Tuition 1975 $2,000 2000 $5,000 25 3.7% 14. Nominal Real Rate Exp. Inf. Rate a. 8% 3% 5% All solved using formula:
b. 17% 2% 15% Nominal = Real + E(Inflation)
c 10% 4% 6%
d 8% 2% 6%
15. Nominal Real Rate Exp. Inf. Rate
8.15% 3.00% 5.00% All solved using formula in
17.30% 2.00% 15.00% problem and algebra. 10.00% 4.00% 5.77%
8.00% 1.89% 6.00% 999‘?” 16. NPV Initial Cost PVCF1 PVCF2 PVCF3 PVCF4 PVCF5
($195,483) — 1000000 $208,696 $181,474 $157,804 $137,221 $119,322 17a. $290,400.00 Second CF found from First CF * (1.10)
b. $319,440.00 Third CF found from Second CF * (1.10)
c. $351,384.00 Fourth CF found from Third CF * (1.10)
d. $386,522.40 Fifth CF found from Fourth CF * (1.10)
e NPV Initial Cost PVCF1 PVCF2 PVCF3 PVCF4 PVCF5
$52,261 — 1000000 $229,565 $219,584 $210,037 $200,905 $192,170
The larger cash inflows in years 1—5 created a higher NPV
g. If indeed the expected inflation rate is 10% and the cash flows should actually rise
by 10% each year, then this problem performs the superior analysis.
18a. NPV Initial Cost PVCF1 PVCF2 . PVCF3 PVCF4 PVCF5
$39,074 — 1000000 $228,571 $217,687 $207,321 $197,449 $188,046
b. NPV Initial Cost PVCF1 PVCF2 PVCF3 PVCF4 PVCF5
$52,128 — 1000000 $229,555 $219,565 $210,010 $200,870 $192,128 1"} 73 c. Nominal
15.00% Real Rate Exp. Inf. Rate
4.55% 10.00% Found as in problem #15 d. Answers 18(b) and 17(e) agree (except for minor rounding errors) because even
though one is computed nominally (17e) and one in real terms (18b), they are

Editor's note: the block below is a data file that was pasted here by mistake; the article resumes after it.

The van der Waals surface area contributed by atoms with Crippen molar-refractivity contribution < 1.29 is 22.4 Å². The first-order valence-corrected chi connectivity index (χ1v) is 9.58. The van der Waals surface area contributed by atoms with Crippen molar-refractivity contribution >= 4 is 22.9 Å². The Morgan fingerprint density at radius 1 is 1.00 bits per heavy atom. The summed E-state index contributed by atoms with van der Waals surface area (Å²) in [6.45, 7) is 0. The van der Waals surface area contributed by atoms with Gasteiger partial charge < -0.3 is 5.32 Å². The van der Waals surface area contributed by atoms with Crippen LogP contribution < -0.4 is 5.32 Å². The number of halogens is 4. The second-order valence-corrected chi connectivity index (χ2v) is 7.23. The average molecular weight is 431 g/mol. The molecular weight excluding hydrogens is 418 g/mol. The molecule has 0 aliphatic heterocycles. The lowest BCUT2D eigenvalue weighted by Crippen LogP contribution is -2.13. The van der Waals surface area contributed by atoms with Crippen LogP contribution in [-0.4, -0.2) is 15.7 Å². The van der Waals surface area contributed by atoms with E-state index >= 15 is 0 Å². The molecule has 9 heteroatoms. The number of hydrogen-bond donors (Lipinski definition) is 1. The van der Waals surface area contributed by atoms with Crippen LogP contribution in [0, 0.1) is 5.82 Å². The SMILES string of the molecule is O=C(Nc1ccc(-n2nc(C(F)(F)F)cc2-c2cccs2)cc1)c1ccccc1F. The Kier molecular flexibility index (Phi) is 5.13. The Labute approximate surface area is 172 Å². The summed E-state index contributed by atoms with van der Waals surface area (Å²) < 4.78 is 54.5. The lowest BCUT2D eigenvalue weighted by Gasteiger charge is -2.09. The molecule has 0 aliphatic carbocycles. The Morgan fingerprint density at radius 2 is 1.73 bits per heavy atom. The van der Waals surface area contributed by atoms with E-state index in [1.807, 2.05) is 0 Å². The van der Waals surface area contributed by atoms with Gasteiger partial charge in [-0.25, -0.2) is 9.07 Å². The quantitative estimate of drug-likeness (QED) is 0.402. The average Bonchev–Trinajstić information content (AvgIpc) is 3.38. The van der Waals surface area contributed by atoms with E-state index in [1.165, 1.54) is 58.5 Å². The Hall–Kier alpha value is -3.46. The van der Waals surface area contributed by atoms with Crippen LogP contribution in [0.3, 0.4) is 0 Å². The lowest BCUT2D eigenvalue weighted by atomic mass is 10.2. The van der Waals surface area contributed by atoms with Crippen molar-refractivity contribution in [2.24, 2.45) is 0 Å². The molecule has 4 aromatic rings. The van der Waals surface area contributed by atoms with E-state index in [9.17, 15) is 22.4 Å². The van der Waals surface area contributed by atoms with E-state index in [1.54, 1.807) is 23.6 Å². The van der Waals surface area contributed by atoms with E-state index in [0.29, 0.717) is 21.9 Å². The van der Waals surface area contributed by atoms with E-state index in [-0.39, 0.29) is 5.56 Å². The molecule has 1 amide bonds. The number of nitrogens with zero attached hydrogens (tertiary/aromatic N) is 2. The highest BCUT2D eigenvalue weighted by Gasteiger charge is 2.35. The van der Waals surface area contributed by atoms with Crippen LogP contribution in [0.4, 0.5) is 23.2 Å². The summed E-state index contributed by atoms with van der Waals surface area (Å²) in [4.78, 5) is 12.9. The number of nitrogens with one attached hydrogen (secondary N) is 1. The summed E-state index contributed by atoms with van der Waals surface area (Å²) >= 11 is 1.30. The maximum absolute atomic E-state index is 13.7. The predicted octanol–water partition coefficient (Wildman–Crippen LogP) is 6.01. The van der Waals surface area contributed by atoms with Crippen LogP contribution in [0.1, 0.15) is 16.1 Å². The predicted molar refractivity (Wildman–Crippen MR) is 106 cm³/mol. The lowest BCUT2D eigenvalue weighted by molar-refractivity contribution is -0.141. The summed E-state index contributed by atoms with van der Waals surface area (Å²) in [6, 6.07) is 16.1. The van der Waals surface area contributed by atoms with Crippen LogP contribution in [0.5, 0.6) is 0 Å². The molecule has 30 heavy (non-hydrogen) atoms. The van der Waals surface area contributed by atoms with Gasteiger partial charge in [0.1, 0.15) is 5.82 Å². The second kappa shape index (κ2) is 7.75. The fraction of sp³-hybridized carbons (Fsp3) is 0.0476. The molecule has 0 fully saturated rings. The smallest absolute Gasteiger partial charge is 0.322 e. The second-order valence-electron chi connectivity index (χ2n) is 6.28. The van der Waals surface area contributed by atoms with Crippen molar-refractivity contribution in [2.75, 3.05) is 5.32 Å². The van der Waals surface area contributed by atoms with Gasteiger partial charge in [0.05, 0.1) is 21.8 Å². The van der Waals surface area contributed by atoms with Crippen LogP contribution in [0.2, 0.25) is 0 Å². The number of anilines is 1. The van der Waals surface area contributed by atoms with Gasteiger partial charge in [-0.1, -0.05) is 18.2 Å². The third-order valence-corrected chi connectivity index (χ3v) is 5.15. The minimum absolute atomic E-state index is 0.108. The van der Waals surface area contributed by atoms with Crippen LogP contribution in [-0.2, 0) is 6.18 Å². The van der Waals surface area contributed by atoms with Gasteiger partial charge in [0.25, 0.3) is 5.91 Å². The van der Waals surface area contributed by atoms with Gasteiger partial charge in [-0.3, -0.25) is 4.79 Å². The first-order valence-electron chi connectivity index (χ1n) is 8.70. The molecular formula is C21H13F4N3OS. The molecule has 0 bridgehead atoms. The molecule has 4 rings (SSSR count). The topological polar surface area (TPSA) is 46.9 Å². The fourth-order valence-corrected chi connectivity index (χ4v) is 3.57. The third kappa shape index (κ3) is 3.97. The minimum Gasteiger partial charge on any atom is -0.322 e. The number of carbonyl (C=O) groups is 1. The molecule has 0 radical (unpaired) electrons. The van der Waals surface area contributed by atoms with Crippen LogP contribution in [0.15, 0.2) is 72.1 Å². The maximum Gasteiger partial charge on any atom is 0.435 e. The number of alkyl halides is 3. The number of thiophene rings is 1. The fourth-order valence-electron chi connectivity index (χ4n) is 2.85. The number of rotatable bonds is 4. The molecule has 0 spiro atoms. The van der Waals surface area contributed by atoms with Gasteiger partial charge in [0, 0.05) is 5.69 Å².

performed consistently. The answer to 16 ignores inﬂation, while the answer to 18a. introduces a non—~trivia1 error due to the use of the approximate real interest
rate rather than the exact one. 19a. PV of $8,000 per year for 8 years with 10% discount rate = $42,679 b. $5,300.00 First FC found from $5,000*(1.06)
$5,618.00 Second CF found from First CF * (1.06)
$5,955.08 Third CF found from Second CF * (1.06)
$6,312.38 Fourth CF found from Third CF * (1.06)
$6,691.13 Fifth CF found from Fourth CF * ( 1.06)
$7,092.60 Sixth CF found from Fifth CF * (1.06)
$7,518.15 Seventh CF found from Sixth CF * (1.06)
$7,969.24 Eigth CF found from Seventh CF * (1.06) c. Year Cash Flow PV of CF (1. OOQQMAWNI—k $5,000.00
$5,000.00
$5,000.00
$5,000.00
$5,000.00
$5,000.00
$5,000.00
$5,000.00 $4,807.69
$4,622.78
$4,444.98
$4,274.02
$4,109.64
$3,951.57
$3,799.59
$3,653.45 Sum of present values = $33,663.72 Nominal 10.00% Real Rate Exp. Inf. Rate
6.00% Found as in problem #15 3.77% Year Cash Flow PV of CF 1 \IONUIPUJN 8 $5,000.00
$5,000.00
$5,000.00
$5,000.00
$5,000.00
$5,000.00
$5,000.00
$5,000.00 $4,818.35
$4,643.30
$4,474.60
$4,312.04
$4,155.38
$4,004.42
$3,858.93
$3,718.74 Sum of present values = $33,985.75 74 Note that with a starting pension of only $5,000 and a life expectancy of only eight
years, Gene is better off accepting the $8,000 non—indexed pension. The eighth
year of the indexed pension would still be less than the $8,000 alternative. 20.The profitability index method of rationing capital is to select the projects with the
highest PI. The procedure has difficulty when acceptance of a project exceeds the
available capital but capital remains (in thousands): a. Capital Available Project CumulativeCapital Available
Before Investment Selected NPV NPV After Investment
$500 #1 $50 $50 $300
$300 #6 $12 $62 $250
$250 #7 $11 $73 $200
$200 #2 $40 $ 11 3 $0 b. Projects #1, #6, #7 and #2 have total NPV of $113,000